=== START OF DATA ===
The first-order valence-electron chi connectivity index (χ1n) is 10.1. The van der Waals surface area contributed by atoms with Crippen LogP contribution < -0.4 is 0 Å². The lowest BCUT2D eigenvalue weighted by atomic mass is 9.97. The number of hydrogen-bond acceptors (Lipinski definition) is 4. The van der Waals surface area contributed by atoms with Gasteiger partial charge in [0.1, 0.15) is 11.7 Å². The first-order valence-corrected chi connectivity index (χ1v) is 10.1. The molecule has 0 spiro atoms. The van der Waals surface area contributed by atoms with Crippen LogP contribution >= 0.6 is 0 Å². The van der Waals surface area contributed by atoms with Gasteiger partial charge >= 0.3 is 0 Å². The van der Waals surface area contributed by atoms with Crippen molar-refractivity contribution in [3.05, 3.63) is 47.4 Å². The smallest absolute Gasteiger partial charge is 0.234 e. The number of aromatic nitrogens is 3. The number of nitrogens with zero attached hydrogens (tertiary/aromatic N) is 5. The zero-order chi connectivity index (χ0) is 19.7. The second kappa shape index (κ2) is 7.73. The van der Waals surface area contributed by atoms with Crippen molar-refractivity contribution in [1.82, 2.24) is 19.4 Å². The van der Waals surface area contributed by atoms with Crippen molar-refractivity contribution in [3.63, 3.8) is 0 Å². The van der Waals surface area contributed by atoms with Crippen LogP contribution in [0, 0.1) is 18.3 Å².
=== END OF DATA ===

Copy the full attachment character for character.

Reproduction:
The first-order valence-electron chi connectivity index (χ1n) is 10.1. The van der Waals surface area contributed by atoms with Crippen LogP contribution < -0.4 is 0 Å². The lowest BCUT2D eigenvalue weighted by atomic mass is 9.97. The number of hydrogen-bond acceptors (Lipinski definition) is 4. The van der Waals surface area contributed by atoms with Gasteiger partial charge in [0.1, 0.15) is 11.7 Å². The first-order valence-corrected chi connectivity index (χ1v) is 10.1. The molecule has 0 spiro atoms. The van der Waals surface area contributed by atoms with Crippen LogP contribution >= 0.6 is 0 Å². The van der Waals surface area contributed by atoms with Gasteiger partial charge >= 0.3 is 0 Å². The van der Waals surface area contributed by atoms with Crippen molar-refractivity contribution in [3.05, 3.63) is 47.4 Å². The smallest absolute Gasteiger partial charge is 0.234 e. The number of aromatic nitrogens is 3. The number of nitrogens with zero attached hydrogens (tertiary/aromatic N) is 5. The zero-order chi connectivity index (χ0) is 19.7. The second kappa shape index (κ2) is 7.73. The van der Waals surface area contributed by atoms with Crippen molar-refractivity contribution in [1.82, 2.24) is 19.4 Å². The van der Waals surface area contributed by atoms with Crippen molar-refractivity contribution in [3.63, 3.8) is 0 Å². The van der Waals surface area contributed by atoms with Crippen LogP contribution in [0, 0.1) is 18.3 Å².